- Chris Mortensen, NFL reporter
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Seattle Seahawks coach Jim Mora has been fired, the first coach in team history to be let go after one season, and league sources say longtime USC coach Pete Carroll is being targeted as Mora's replacement.
A prominent USC source close to the athletic department said Friday that Carroll joining the Seahawks was "going down."
Carroll met with Seahawks CEO Tod Leiweke and other members of the organization earlier this week. The two sides are close to a five-year deal worth $7 million a year that would make Carroll both president and head coach, sources told the Los Angeles Times.
While Carroll would receive control over football operations, sources said that Leiweke still wants to be involved in selecting a general manager to preserve some system of checks and balances. However, Carroll would have final authority on personnel and will be heavily involved in the hiring of the new GM. The issue is not considered a deal-breaker, sources said.
A source close to Carroll told ESPN The Magazine's Bruce Feldman that Carroll is scheduled to meet with the Seahawks either Saturday night or Sunday.
Members of Seattle's coaching staff, the source said, also were informed Friday afternoon that the franchise now will hire a head coach before hiring a general manager, which also is consistent with Carroll's prior statements about considering any return to the NFL.
Carroll previously has said he's learned at USC that running his own operation is paramount to success and it would be a priority for him to set up his own football operation if a desirable NFL position ever became available. Carroll did not have that authority as coach of both the New York Jets and New England Patriots in the 1990s.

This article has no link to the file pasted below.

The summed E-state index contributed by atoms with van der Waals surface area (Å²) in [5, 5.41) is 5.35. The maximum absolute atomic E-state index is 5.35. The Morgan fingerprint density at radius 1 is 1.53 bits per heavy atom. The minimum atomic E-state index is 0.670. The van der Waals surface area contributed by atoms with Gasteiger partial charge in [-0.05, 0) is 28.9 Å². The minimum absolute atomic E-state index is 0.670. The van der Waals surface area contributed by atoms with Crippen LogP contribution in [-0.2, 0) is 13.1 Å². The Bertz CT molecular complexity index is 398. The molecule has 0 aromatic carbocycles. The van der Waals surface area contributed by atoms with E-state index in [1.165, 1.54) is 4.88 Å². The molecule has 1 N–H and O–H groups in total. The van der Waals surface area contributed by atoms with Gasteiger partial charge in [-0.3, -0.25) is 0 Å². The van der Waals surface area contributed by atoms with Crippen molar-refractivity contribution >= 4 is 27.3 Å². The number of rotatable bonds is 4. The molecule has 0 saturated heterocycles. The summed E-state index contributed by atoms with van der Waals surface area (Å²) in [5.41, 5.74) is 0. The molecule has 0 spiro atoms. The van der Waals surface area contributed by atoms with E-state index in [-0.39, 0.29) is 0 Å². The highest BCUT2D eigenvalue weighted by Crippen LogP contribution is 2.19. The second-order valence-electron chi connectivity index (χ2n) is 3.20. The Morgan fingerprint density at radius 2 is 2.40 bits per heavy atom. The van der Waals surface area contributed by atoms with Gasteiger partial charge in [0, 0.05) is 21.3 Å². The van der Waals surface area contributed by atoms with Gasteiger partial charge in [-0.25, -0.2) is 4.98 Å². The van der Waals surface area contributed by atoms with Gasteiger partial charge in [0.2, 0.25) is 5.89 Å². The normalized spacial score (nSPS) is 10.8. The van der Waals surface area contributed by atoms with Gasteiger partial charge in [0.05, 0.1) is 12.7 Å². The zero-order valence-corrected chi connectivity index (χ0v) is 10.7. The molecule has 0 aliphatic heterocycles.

In a text message Friday, Carroll said, "You know I haven't responded to a NFL question in two years." But a league source said Carroll is trying to persuade USC offensive coordinator Jeremy Bates to join him in Seattle -- as opposed to Bates pursuing the same position with the Chicago Bears.
Said another source close to Carroll: "You're about to see a big headline that shakes up the major college football world," in reference to the Seahawks development. The Seahawks did not confirm but also did not deny that Carroll is a leading candidate to become coach.
"Pete's name comes out at this time every year. In the past, he hasn't commented on such reports," USC spokesman Tim Tessalone said in an e-mail, according to The Associated Press. "He was not expected in [Friday]. ... At this point, we have nothing to report."
University of Washington coach Steve Sarkisian, who left his friend Carroll and the Trojans 12 months ago for his first head-coaching job, chuckled when asked if he'd like to be a head coach in the same city as his mentor.
"That'd be kind of fun," Sarkisian told The Associated Press.
"I'm so used to hearing people talk about Pete Carroll going to the NFL, they've been saying it for the last seven years when I was with him, so it's not new to me," Sarkisian said. "It doesn't surprise me at all. Every year. You can't find a year in the last seven years where it hasn't been brought up."